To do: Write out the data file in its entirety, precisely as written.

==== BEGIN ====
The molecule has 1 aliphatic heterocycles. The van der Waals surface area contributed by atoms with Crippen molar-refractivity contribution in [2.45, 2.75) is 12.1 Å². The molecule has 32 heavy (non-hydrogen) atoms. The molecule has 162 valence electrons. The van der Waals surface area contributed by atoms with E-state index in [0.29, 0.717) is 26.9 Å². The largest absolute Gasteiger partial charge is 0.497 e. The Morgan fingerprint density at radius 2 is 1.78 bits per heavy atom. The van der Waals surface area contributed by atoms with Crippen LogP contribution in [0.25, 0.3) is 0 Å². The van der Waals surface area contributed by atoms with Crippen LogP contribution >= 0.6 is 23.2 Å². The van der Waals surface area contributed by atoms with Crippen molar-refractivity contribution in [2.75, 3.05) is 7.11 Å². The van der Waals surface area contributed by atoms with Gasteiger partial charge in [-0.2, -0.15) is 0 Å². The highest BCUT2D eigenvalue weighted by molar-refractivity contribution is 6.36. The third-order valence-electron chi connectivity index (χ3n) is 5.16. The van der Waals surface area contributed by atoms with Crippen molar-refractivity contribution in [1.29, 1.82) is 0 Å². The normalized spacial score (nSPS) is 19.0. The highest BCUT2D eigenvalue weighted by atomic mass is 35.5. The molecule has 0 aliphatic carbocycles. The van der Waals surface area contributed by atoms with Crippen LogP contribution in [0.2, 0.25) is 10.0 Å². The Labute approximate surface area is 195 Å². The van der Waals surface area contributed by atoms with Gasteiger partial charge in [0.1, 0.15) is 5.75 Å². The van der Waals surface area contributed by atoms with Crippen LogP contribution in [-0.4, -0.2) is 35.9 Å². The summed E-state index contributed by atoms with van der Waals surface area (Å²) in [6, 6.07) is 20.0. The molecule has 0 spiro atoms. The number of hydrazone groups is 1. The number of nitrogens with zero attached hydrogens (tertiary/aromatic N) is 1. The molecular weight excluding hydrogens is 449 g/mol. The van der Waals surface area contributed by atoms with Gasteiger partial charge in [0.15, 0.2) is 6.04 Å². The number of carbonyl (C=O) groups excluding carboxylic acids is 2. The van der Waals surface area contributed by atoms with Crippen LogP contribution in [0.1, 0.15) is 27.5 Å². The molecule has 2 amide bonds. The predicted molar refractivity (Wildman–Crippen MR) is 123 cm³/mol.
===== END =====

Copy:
The molecule has 1 aliphatic heterocycles. The van der Waals surface area contributed by atoms with Crippen molar-refractivity contribution in [2.45, 2.75) is 12.1 Å². The molecule has 32 heavy (non-hydrogen) atoms. The molecule has 162 valence electrons. The van der Waals surface area contributed by atoms with E-state index in [0.29, 0.717) is 26.9 Å². The largest absolute Gasteiger partial charge is 0.497 e. The Morgan fingerprint density at radius 2 is 1.78 bits per heavy atom. The van der Waals surface area contributed by atoms with Crippen LogP contribution in [0.25, 0.3) is 0 Å². The van der Waals surface area contributed by atoms with Crippen LogP contribution >= 0.6 is 23.2 Å². The van der Waals surface area contributed by atoms with Crippen molar-refractivity contribution in [2.75, 3.05) is 7.11 Å². The van der Waals surface area contributed by atoms with Gasteiger partial charge in [-0.2, -0.15) is 0 Å². The highest BCUT2D eigenvalue weighted by molar-refractivity contribution is 6.36. The third-order valence-electron chi connectivity index (χ3n) is 5.16. The van der Waals surface area contributed by atoms with Crippen molar-refractivity contribution in [1.29, 1.82) is 0 Å². The normalized spacial score (nSPS) is 19.0. The highest BCUT2D eigenvalue weighted by atomic mass is 35.5. The molecule has 0 aliphatic carbocycles. The van der Waals surface area contributed by atoms with Crippen LogP contribution in [0.2, 0.25) is 10.0 Å². The Labute approximate surface area is 195 Å². The van der Waals surface area contributed by atoms with Gasteiger partial charge in [0.1, 0.15) is 5.75 Å². The van der Waals surface area contributed by atoms with Crippen LogP contribution in [-0.4, -0.2) is 35.9 Å². The summed E-state index contributed by atoms with van der Waals surface area (Å²) in [6, 6.07) is 20.0. The molecule has 0 spiro atoms. The number of hydrazone groups is 1. The number of nitrogens with zero attached hydrogens (tertiary/aromatic N) is 1. The molecular weight excluding hydrogens is 449 g/mol. The van der Waals surface area contributed by atoms with Gasteiger partial charge in [0.15, 0.2) is 6.04 Å². The number of carbonyl (C=O) groups excluding carboxylic acids is 2. The van der Waals surface area contributed by atoms with Crippen LogP contribution in [0.1, 0.15) is 27.5 Å². The molecule has 2 amide bonds. The predicted molar refractivity (Wildman–Crippen MR) is 123 cm³/mol.